Bill Mounce

For an Informed Love of God

You are here

Thursday, February 18

Tweaking the Article (Romans 5:11)

Sometimes just a little tweaking can make a helpful difference in a translation. In Romans 5:11 we can see how the CSB handles the article to reference back to a previous verse.

Comments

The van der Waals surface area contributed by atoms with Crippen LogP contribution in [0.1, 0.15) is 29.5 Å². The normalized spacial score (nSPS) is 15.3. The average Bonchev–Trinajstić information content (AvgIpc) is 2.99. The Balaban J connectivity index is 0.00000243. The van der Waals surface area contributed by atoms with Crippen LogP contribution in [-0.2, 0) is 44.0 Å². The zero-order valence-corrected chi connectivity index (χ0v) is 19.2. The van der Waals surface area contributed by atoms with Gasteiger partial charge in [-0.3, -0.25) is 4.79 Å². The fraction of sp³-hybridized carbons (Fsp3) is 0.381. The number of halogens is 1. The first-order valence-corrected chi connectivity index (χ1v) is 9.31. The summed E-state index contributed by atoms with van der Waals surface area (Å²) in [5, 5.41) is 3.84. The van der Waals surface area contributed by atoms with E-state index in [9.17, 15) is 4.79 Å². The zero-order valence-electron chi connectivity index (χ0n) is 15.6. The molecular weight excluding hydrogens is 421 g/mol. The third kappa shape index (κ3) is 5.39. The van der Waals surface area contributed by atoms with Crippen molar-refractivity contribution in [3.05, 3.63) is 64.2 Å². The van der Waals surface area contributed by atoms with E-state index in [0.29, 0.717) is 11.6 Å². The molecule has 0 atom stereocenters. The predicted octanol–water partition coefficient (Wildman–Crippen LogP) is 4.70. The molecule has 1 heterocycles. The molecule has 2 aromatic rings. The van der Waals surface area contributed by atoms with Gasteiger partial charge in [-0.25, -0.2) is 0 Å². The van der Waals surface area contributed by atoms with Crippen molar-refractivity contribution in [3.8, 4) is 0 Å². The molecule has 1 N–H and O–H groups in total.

¶ This might at first seem off the topic of the point regarding the definite article (point well taken) but the English translated verb grammar is atrocious in these published translations (NIV, CSB, NASB, etc.). As some of us, albeit a minority of us, contend, aorist (whether in the indicative or whatever) is not equivalent to English past tense, and Greek has no "past tense." Furthermore, Greek does have a perfect tense (denoting completion), and a number of these English translations employ what would be the equivalent English present perfect tense here (e.g. "...having been reconciled...have now received the reconciliation") when the original text does not employ the perfect tense, yet could have easily done so if that was what was intended! ¶ Rom 5:10-11 proves our point, for it is a present participle, οντες, "being," followed by an aorist indicative "reconcile" [indefinite, timeless, aspect-less, fact, not act], grammatically, "For if being enemies we are reconciled [fact]...much rather, reconciled [fact], we will be saved...through whom now we obtain [fact] the reconciliation." ¶ That does not even make for bad English: "For if being enemies we are reconciled to the God through the death of His Son; much rather, reconciled, we will be saved in His life; yet not only so, but also glorying in the God through our Lord Jesus Christ, through whom now we obtain the reconciliation." ¶ Of course if you were true to that present participle, οντες, and rendered it, "For if being enemies we were reconciled..." while keeping your "aorist = past tense," then you would grammatically convey the idea that we were reconciled in the past but are now enemies! So, to keep true to your "aorist indicative = past tense" rigor you have to change the present participle into past tense too! ¶ Then, how can the final aorist, ελαβομεν, be rendered past or perfect tense when the adverb, νυν, denotes "now"! ¶ Then, as an aside, ironically, translators always drop the definite article before θεος ("God"). What happened to that definite article? It is there for a reason, to specify "the" "god" the Christians are referring to, which is "this" God (the God of Abraham/Isaac/Jacob) among the pantheon of gods the rest of the world's religions hearken to. But, alas, I understand that this is deeply-rooted English language tradition (tradition, not translation!), to change θεος from a common noun in the original to a proper noun (i.e. name) in modern language tradition, but that is yet another subject. Just don't tell me that any of you are "translating the Greek" there, "letting the chips lie where they fall." ¶ Back to the definite article that is the subject of the video, the third instance of "reconcile" is a noun, and the definite article, as the video aptly points out, refers that noun back to the two previous verb forms of "reconcile," which is why the definite article ought not to be left out. But, you see, the noun form is obviously "fact," and what I am pointing out is that it refers back to two previous verbs also instantiated as aorist "fact."